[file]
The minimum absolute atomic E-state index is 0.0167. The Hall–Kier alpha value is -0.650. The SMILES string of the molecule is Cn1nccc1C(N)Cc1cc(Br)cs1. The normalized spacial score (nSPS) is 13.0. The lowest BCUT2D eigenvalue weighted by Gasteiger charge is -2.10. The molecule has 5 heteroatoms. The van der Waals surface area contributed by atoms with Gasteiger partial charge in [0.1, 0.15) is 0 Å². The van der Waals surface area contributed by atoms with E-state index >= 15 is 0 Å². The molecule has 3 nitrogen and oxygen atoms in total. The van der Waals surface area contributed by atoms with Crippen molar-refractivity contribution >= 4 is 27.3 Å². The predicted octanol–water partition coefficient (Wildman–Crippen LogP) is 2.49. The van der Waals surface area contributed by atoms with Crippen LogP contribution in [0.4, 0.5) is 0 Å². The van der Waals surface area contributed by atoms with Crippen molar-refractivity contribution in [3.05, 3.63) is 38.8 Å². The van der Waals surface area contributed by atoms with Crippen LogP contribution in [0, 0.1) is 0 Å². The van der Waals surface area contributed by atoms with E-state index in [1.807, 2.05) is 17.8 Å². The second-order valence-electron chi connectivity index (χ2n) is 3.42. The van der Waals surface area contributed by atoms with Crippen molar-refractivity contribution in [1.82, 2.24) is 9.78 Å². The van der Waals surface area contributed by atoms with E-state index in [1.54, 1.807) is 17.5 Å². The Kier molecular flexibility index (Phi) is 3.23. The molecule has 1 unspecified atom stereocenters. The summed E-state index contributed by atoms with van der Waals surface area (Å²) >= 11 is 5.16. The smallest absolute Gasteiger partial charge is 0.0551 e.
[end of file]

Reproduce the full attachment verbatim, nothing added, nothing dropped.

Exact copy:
The minimum absolute atomic E-state index is 0.0167. The Hall–Kier alpha value is -0.650. The SMILES string of the molecule is Cn1nccc1C(N)Cc1cc(Br)cs1. The normalized spacial score (nSPS) is 13.0. The lowest BCUT2D eigenvalue weighted by Gasteiger charge is -2.10. The molecule has 5 heteroatoms. The van der Waals surface area contributed by atoms with Gasteiger partial charge in [0.1, 0.15) is 0 Å². The van der Waals surface area contributed by atoms with E-state index >= 15 is 0 Å². The molecule has 3 nitrogen and oxygen atoms in total. The van der Waals surface area contributed by atoms with Crippen molar-refractivity contribution >= 4 is 27.3 Å². The predicted octanol–water partition coefficient (Wildman–Crippen LogP) is 2.49. The van der Waals surface area contributed by atoms with Crippen LogP contribution in [0.4, 0.5) is 0 Å². The van der Waals surface area contributed by atoms with Crippen molar-refractivity contribution in [3.05, 3.63) is 38.8 Å². The van der Waals surface area contributed by atoms with Crippen LogP contribution in [0, 0.1) is 0 Å². The van der Waals surface area contributed by atoms with E-state index in [1.807, 2.05) is 17.8 Å². The second-order valence-electron chi connectivity index (χ2n) is 3.42. The van der Waals surface area contributed by atoms with Crippen molar-refractivity contribution in [1.82, 2.24) is 9.78 Å². The van der Waals surface area contributed by atoms with E-state index in [1.54, 1.807) is 17.5 Å². The Kier molecular flexibility index (Phi) is 3.23. The molecule has 1 unspecified atom stereocenters. The summed E-state index contributed by atoms with van der Waals surface area (Å²) >= 11 is 5.16. The smallest absolute Gasteiger partial charge is 0.0551 e.